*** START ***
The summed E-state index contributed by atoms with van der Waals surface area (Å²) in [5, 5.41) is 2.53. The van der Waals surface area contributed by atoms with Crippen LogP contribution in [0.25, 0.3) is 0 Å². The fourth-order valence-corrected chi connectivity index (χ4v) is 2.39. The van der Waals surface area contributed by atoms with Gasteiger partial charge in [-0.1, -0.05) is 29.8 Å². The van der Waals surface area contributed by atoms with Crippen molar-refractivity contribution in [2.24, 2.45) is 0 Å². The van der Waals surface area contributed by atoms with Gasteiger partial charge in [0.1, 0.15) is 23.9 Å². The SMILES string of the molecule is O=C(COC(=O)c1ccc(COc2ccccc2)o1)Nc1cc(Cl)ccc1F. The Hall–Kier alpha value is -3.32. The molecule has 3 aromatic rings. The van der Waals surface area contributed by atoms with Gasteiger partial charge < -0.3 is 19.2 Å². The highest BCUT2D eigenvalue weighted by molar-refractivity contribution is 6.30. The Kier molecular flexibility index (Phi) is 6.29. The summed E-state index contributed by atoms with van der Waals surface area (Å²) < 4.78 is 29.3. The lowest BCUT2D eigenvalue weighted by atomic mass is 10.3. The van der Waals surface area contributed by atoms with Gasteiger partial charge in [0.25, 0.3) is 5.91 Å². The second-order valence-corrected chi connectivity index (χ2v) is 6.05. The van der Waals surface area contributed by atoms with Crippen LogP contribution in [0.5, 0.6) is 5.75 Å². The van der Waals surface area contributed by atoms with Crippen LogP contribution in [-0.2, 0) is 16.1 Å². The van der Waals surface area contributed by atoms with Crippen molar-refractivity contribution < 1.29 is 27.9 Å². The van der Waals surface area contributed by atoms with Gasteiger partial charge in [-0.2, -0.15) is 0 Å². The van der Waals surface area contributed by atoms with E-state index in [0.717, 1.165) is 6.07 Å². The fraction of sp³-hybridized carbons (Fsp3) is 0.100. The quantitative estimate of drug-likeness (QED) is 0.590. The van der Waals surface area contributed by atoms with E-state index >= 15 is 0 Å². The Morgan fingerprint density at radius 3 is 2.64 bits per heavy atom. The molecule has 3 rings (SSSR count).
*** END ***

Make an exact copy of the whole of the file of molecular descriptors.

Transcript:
The summed E-state index contributed by atoms with van der Waals surface area (Å²) in [5, 5.41) is 2.53. The van der Waals surface area contributed by atoms with Crippen LogP contribution in [0.25, 0.3) is 0 Å². The fourth-order valence-corrected chi connectivity index (χ4v) is 2.39. The van der Waals surface area contributed by atoms with Gasteiger partial charge in [-0.1, -0.05) is 29.8 Å². The van der Waals surface area contributed by atoms with Crippen molar-refractivity contribution in [2.24, 2.45) is 0 Å². The van der Waals surface area contributed by atoms with Gasteiger partial charge in [0.1, 0.15) is 23.9 Å². The SMILES string of the molecule is O=C(COC(=O)c1ccc(COc2ccccc2)o1)Nc1cc(Cl)ccc1F. The Hall–Kier alpha value is -3.32. The molecule has 3 aromatic rings. The van der Waals surface area contributed by atoms with Gasteiger partial charge < -0.3 is 19.2 Å². The highest BCUT2D eigenvalue weighted by molar-refractivity contribution is 6.30. The Kier molecular flexibility index (Phi) is 6.29. The summed E-state index contributed by atoms with van der Waals surface area (Å²) < 4.78 is 29.3. The lowest BCUT2D eigenvalue weighted by atomic mass is 10.3. The van der Waals surface area contributed by atoms with Gasteiger partial charge in [0.25, 0.3) is 5.91 Å². The second-order valence-corrected chi connectivity index (χ2v) is 6.05. The van der Waals surface area contributed by atoms with Crippen LogP contribution in [0.5, 0.6) is 5.75 Å². The van der Waals surface area contributed by atoms with Crippen LogP contribution in [-0.2, 0) is 16.1 Å². The van der Waals surface area contributed by atoms with Crippen molar-refractivity contribution < 1.29 is 27.9 Å². The van der Waals surface area contributed by atoms with Gasteiger partial charge in [-0.2, -0.15) is 0 Å². The van der Waals surface area contributed by atoms with E-state index in [0.717, 1.165) is 6.07 Å². The fraction of sp³-hybridized carbons (Fsp3) is 0.100. The quantitative estimate of drug-likeness (QED) is 0.590. The van der Waals surface area contributed by atoms with E-state index >= 15 is 0 Å². The Morgan fingerprint density at radius 3 is 2.64 bits per heavy atom. The molecule has 3 rings (SSSR count).